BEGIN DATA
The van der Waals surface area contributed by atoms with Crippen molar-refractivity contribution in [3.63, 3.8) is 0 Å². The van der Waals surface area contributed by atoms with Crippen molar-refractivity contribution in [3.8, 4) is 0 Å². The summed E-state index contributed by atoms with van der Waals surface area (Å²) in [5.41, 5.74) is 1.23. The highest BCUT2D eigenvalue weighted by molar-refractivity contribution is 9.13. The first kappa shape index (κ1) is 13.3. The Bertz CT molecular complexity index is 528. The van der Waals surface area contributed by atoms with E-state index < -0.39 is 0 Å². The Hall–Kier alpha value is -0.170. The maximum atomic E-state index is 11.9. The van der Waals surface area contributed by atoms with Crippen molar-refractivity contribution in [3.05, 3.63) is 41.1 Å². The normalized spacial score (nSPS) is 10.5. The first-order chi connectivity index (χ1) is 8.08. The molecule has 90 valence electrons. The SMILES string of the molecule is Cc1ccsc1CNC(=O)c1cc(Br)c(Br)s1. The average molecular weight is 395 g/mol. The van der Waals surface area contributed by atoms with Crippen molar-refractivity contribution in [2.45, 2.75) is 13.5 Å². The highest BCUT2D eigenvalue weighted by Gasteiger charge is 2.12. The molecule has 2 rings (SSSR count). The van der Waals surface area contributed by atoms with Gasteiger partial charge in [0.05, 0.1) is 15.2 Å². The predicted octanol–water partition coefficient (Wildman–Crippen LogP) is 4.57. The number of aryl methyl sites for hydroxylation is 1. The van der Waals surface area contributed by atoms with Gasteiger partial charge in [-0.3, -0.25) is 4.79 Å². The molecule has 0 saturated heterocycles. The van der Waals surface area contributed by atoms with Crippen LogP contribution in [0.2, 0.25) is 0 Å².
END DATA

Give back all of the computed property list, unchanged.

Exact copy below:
The van der Waals surface area contributed by atoms with Crippen molar-refractivity contribution in [3.63, 3.8) is 0 Å². The van der Waals surface area contributed by atoms with Crippen molar-refractivity contribution in [3.8, 4) is 0 Å². The summed E-state index contributed by atoms with van der Waals surface area (Å²) in [5.41, 5.74) is 1.23. The highest BCUT2D eigenvalue weighted by molar-refractivity contribution is 9.13. The first kappa shape index (κ1) is 13.3. The Bertz CT molecular complexity index is 528. The van der Waals surface area contributed by atoms with E-state index < -0.39 is 0 Å². The Hall–Kier alpha value is -0.170. The maximum atomic E-state index is 11.9. The van der Waals surface area contributed by atoms with Crippen molar-refractivity contribution in [3.05, 3.63) is 41.1 Å². The normalized spacial score (nSPS) is 10.5. The first-order chi connectivity index (χ1) is 8.08. The molecule has 90 valence electrons. The SMILES string of the molecule is Cc1ccsc1CNC(=O)c1cc(Br)c(Br)s1. The average molecular weight is 395 g/mol. The van der Waals surface area contributed by atoms with Crippen molar-refractivity contribution in [2.45, 2.75) is 13.5 Å². The highest BCUT2D eigenvalue weighted by Gasteiger charge is 2.12. The molecule has 2 rings (SSSR count). The van der Waals surface area contributed by atoms with Gasteiger partial charge in [0.05, 0.1) is 15.2 Å². The predicted octanol–water partition coefficient (Wildman–Crippen LogP) is 4.57. The number of aryl methyl sites for hydroxylation is 1. The van der Waals surface area contributed by atoms with Gasteiger partial charge in [-0.3, -0.25) is 4.79 Å². The molecule has 0 saturated heterocycles. The van der Waals surface area contributed by atoms with Crippen LogP contribution in [0.2, 0.25) is 0 Å².